What Is a Casino?


A casino is a gambling establishment that offers various games of chance and, in some cases, skill. In most of the games, the house always has a built in statistical advantage, or edge (this may be expressed more precisely as an expected value that is uniformly negative from the player’s perspective). Casinos make their money by taking a small percentage of each bet placed, called the vig or rake, or by offering complimentary items to players.

The most famous casinos in the world have become iconic destinations in their own right, drawing hordes of tourists and celebrities alike. The Bellagio fountain show in Las Vegas, for example, is a must-see for visitors to Sin City, and the Casino de Monte-Carlo in Monaco and the Casino Baden-Baden in Germany are equally impressive.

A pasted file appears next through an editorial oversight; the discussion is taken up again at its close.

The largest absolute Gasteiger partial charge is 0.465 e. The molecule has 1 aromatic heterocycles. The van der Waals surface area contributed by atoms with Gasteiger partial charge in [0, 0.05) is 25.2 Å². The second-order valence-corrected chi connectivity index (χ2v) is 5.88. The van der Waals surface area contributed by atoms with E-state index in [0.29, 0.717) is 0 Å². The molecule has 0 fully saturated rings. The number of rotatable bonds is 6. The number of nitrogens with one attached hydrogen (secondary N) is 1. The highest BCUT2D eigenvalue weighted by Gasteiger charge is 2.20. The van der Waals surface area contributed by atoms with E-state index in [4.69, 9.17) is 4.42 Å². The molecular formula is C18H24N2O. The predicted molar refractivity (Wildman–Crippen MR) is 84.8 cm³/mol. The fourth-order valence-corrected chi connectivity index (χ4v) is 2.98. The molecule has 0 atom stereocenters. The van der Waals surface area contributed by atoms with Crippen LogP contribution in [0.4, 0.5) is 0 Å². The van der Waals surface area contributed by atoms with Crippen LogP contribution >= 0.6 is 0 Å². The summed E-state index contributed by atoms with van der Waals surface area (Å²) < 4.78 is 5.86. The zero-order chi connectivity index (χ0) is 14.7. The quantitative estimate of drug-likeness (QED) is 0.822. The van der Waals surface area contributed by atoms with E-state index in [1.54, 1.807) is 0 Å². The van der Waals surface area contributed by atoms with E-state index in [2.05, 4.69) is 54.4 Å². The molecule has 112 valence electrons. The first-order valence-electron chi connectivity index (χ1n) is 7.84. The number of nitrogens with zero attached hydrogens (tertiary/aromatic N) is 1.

Some casinos specialize in a particular type of game or a certain theme, such as poker, and many of them have restaurants and bars, too. Others are more general and have multiple gaming facilities, along with hotels, spas, non-gambling game rooms, and entertainment venues. Modern casinos are highly sophisticated operations with a dedicated management and security staff. The large amounts of cash handled within a casino make it vulnerable to criminal activity by both patrons and employees, who may be tempted to cheat or steal, either in collusion or independently. Casinos therefore employ a number of security measures, including closed circuit television and other surveillance systems. Some casinos also have a physical security force and a specialized department for investigating reports of suspected crime.